The European Central Bank is set to leave its monetary policy unchanged on Thursday in the first meeting chaired by its new chief, Christine Lagarde, and markets will be closely watching how she communicates the message from the central bank on the euro area economy amid sluggish growth and low inflation.
The ECB is widely expected to leave interest rates and stimulus measures unchanged, and reaffirm its forward guidance, following the Governing Council session.
Former French finance minister Lagarde came to the helm at the ECB after Mario Draghi’s term ended on October 31.
“We don’t expect Lagarde to structurally change the introductory statement but will be looking for any changes in style and language in the Q&A session,” ING economist Carsten Brzeski said.
The former IMF managing director has already announced that a strategic review of the ECB policy will start soon.
She is likely to face a volley of questions on the planned strategic review, and whether the split in the Governing Council over the recent stimulus measures is healed or not.
The startegic review is likely to be a long, drawn-out affair with a wide remit, Captial Economics economist Andrew Kenningham said.
The ECB currently targets inflation “below, but close to 2 percent”.
“In practice, any change to the target is likely to be controversial, take a long time to agree and ultimately be pretty small,” the economist said.
While Thursday’s meeting will be the first chance for the Governing Council officially to discuss the review, President Lagarde may want to wait for the new Council members, Isabel Schnabel and Fabio Panetta, to take up their posts in January before finalizing its scope, Kenningham added.
Eurozone interest rates were raised last in July 2011 by 25 basis points.
The main refi rate is at a record low zero percent, and the deposit rate is at -0.50 percent after it was cut by 10 basis points in September. The marginal lending facility rate is at 0.25 percent.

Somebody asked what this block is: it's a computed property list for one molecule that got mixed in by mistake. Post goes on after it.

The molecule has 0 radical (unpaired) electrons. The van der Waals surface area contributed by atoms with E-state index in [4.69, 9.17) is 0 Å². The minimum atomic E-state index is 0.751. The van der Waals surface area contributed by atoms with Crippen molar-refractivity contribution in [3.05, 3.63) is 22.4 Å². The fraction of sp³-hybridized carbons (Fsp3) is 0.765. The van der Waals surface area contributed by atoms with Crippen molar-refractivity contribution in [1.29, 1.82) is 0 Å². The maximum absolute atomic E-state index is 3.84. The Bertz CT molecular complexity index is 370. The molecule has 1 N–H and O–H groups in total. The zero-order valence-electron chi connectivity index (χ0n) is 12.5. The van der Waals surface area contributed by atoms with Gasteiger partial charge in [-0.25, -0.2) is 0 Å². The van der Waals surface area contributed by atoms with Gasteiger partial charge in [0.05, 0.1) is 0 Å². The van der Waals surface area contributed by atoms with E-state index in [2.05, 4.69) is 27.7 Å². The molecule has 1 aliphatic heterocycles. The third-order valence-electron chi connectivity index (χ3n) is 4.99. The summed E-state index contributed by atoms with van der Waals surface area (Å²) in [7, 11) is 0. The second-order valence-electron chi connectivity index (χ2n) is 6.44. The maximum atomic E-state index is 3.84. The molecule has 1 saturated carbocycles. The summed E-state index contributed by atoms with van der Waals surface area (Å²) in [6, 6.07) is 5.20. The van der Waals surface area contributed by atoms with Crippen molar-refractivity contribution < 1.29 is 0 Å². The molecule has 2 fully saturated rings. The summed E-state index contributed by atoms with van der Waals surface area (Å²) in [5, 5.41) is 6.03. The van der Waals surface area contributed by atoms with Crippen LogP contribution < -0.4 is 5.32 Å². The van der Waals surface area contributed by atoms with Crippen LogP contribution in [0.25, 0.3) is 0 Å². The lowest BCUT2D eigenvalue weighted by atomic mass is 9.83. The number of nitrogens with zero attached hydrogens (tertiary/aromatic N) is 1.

The policy announcement is due at 7.45 am ET and Lagarde is set to make her first post-decision press conference at 8.30 am ET.
Policymakers would prefer to stick to their wait-and-watch stance to let the stimulus measures announced in September to have an effect on the real economy.
Lagarde will also be unveiling the latest set of ECB staff macroeconomic projections for Eurozone.
“The latest round of staff projections will very likely confirm the September projections,” Brzeski said.
“The first official ECB forecasts for 2022 are of more relevance,” the economist added.
In September, the ECB staff cut the euro area inflation forecast for this year to 1.2 percent and the outlook for next year to 1 percent. The projection for 2021 was trimmed to 1.5 percent.
Eurozone growth forecast for this year was cut to 1.1 percent and the projection for next year was lowered to 1.2 percent. The 2021 growth outlook was retained at 1.4 percent.
Responding to a weak Eurozone outlook, the ECB announced of a host of stimulus measures in September that included a further reduction to the already-negative deposit rate and the restart of asset purchases.
The bank also introduced a tiering system that will reduce the cost to banks when they deposit money with the ECB as the deposit rate is now negative.
Source: Read Full Article